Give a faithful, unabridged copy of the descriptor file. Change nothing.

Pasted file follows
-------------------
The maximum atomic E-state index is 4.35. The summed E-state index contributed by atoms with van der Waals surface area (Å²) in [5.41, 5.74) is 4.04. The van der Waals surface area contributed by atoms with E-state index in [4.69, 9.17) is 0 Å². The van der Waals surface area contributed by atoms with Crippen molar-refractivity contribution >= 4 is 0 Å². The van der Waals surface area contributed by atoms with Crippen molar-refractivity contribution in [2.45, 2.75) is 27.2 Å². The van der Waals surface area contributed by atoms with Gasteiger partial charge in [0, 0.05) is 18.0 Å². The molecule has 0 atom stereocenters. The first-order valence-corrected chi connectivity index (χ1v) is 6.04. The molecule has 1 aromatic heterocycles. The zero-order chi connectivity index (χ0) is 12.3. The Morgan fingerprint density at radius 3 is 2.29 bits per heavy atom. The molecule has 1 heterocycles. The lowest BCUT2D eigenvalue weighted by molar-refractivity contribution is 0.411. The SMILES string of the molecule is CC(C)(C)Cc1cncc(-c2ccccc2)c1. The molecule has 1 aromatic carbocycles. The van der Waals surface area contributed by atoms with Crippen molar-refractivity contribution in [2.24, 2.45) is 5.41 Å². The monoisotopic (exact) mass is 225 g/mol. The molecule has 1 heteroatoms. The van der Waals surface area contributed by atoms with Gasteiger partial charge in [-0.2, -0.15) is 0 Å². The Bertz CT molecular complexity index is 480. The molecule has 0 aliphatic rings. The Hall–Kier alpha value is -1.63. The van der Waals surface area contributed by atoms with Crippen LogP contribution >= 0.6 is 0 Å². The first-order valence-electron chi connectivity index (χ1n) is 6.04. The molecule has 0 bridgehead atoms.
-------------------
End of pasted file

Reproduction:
The maximum atomic E-state index is 4.35. The summed E-state index contributed by atoms with van der Waals surface area (Å²) in [5.41, 5.74) is 4.04. The van der Waals surface area contributed by atoms with E-state index in [4.69, 9.17) is 0 Å². The van der Waals surface area contributed by atoms with Crippen molar-refractivity contribution >= 4 is 0 Å². The van der Waals surface area contributed by atoms with Crippen molar-refractivity contribution in [2.45, 2.75) is 27.2 Å². The van der Waals surface area contributed by atoms with Gasteiger partial charge in [0, 0.05) is 18.0 Å². The molecule has 0 atom stereocenters. The first-order valence-corrected chi connectivity index (χ1v) is 6.04. The molecule has 1 aromatic heterocycles. The zero-order chi connectivity index (χ0) is 12.3. The Morgan fingerprint density at radius 3 is 2.29 bits per heavy atom. The molecule has 1 heterocycles. The lowest BCUT2D eigenvalue weighted by molar-refractivity contribution is 0.411. The SMILES string of the molecule is CC(C)(C)Cc1cncc(-c2ccccc2)c1. The molecule has 1 aromatic carbocycles. The van der Waals surface area contributed by atoms with Crippen molar-refractivity contribution in [2.24, 2.45) is 5.41 Å². The monoisotopic (exact) mass is 225 g/mol. The molecule has 1 heteroatoms. The van der Waals surface area contributed by atoms with Gasteiger partial charge in [-0.2, -0.15) is 0 Å². The Bertz CT molecular complexity index is 480. The molecule has 0 aliphatic rings. The Hall–Kier alpha value is -1.63. The van der Waals surface area contributed by atoms with Crippen LogP contribution >= 0.6 is 0 Å². The first-order valence-electron chi connectivity index (χ1n) is 6.04. The molecule has 0 bridgehead atoms.